Everybody knows they should eat healthy foods, Simonds said, but many people are unable to take that knowledge and apply it directly to their everyday meal schedule.
“I sort of feel like I’m the missing link,” she said.
Simonds has been teaching for decades in a variety of venues, including corporate conferences and cooking schools, and says one of the best parts of teaching is the social aspect. She tries to keep her classes informal and entertaining, as well as educational.
“I love to encourage people to ask questions. That’s how you learn.”
The key to keeping people’s attention when it comes to healthy eating is making sure things don’t get too difficult — and keeping the food flavorful, she said.
“You can talk about healthy food until you’re blue in the face,” she said, “but if it isn’t delicious and fast and accessible, then forget it — people aren’t going to do it.”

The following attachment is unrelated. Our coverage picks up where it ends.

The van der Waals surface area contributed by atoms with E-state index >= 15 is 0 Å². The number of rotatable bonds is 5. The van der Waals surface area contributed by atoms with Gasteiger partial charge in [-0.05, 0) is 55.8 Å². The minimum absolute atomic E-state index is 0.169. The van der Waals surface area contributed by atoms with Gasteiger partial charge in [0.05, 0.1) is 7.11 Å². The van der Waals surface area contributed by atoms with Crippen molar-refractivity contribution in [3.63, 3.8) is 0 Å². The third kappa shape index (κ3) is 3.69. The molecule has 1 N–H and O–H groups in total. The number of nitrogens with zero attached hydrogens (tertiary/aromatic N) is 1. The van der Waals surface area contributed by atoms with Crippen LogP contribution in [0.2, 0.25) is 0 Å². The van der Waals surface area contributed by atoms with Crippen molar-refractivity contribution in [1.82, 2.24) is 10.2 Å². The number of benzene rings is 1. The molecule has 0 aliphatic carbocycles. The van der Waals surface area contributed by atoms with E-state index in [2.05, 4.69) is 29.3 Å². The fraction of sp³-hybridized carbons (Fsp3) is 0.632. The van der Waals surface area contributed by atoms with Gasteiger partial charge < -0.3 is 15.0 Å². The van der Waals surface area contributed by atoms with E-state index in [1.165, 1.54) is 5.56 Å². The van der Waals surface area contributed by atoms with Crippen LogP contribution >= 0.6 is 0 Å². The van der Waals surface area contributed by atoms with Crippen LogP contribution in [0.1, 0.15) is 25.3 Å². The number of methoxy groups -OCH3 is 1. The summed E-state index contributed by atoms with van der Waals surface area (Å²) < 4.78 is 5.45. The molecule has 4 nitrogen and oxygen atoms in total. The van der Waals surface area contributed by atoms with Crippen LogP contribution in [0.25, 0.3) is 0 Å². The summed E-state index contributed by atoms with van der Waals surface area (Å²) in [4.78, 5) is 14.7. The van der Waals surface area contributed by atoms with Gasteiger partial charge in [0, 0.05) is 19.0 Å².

The individual coaching sessions Simonds offers focus on developing better eating habits and overall health. Participants begin with a personal assessment, then progress through a program that focuses on ways to change their food choices and habits. She even takes participants on a virtual tour of a grocery store via a PowerPoint presentation, explaining the abundance of good choices available to the modern shopper — even among prepared foods.
“At Market Basket, it’s amazing what you can do,” she said. “It’s fantastic what you can buy.”
Among her upcoming offerings are a “Chinese Dumpling Workshop” in January, “Easy and Creative Ideas for Winter Vegetable Dishes” in February, and “Meal-in-One Warm Salads” in March.
Neil H. Dempsey can be reached at firstname.lastname@example.org.